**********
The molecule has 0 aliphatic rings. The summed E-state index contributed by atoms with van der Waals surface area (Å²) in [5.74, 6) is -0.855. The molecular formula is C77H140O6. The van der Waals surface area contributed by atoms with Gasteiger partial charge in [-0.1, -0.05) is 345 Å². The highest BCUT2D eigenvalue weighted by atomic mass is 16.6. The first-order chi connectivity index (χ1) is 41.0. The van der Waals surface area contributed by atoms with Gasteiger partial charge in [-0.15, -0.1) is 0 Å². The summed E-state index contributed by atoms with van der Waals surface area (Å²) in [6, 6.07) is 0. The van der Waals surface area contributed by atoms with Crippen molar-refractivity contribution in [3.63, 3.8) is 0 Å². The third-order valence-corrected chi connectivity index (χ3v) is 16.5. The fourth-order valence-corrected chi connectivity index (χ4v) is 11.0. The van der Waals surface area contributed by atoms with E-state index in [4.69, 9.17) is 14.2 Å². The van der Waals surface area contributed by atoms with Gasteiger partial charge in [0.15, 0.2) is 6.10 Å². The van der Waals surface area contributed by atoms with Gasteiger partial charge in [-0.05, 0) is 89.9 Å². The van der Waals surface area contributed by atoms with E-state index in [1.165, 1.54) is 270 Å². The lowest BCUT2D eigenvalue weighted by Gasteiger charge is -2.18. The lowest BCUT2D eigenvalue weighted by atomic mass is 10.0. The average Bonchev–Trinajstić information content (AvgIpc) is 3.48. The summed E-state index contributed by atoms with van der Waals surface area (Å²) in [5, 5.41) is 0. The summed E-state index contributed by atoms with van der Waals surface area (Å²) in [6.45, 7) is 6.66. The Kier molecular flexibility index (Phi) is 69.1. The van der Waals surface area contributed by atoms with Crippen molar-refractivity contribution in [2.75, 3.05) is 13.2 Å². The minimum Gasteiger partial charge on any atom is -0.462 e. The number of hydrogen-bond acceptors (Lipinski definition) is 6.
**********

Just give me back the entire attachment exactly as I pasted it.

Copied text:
The molecule has 0 aliphatic rings. The summed E-state index contributed by atoms with van der Waals surface area (Å²) in [5.74, 6) is -0.855. The molecular formula is C77H140O6. The van der Waals surface area contributed by atoms with Gasteiger partial charge in [-0.1, -0.05) is 345 Å². The highest BCUT2D eigenvalue weighted by atomic mass is 16.6. The first-order chi connectivity index (χ1) is 41.0. The van der Waals surface area contributed by atoms with Gasteiger partial charge in [-0.15, -0.1) is 0 Å². The summed E-state index contributed by atoms with van der Waals surface area (Å²) in [6, 6.07) is 0. The van der Waals surface area contributed by atoms with Crippen molar-refractivity contribution in [3.63, 3.8) is 0 Å². The third-order valence-corrected chi connectivity index (χ3v) is 16.5. The fourth-order valence-corrected chi connectivity index (χ4v) is 11.0. The van der Waals surface area contributed by atoms with E-state index in [4.69, 9.17) is 14.2 Å². The van der Waals surface area contributed by atoms with Gasteiger partial charge in [0.15, 0.2) is 6.10 Å². The van der Waals surface area contributed by atoms with Gasteiger partial charge in [-0.05, 0) is 89.9 Å². The van der Waals surface area contributed by atoms with E-state index in [1.165, 1.54) is 270 Å². The lowest BCUT2D eigenvalue weighted by Gasteiger charge is -2.18. The lowest BCUT2D eigenvalue weighted by atomic mass is 10.0. The average Bonchev–Trinajstić information content (AvgIpc) is 3.48. The summed E-state index contributed by atoms with van der Waals surface area (Å²) in [5, 5.41) is 0. The summed E-state index contributed by atoms with van der Waals surface area (Å²) in [6.45, 7) is 6.66. The Kier molecular flexibility index (Phi) is 69.1. The van der Waals surface area contributed by atoms with Crippen molar-refractivity contribution in [2.75, 3.05) is 13.2 Å². The minimum Gasteiger partial charge on any atom is -0.462 e. The number of hydrogen-bond acceptors (Lipinski definition) is 6.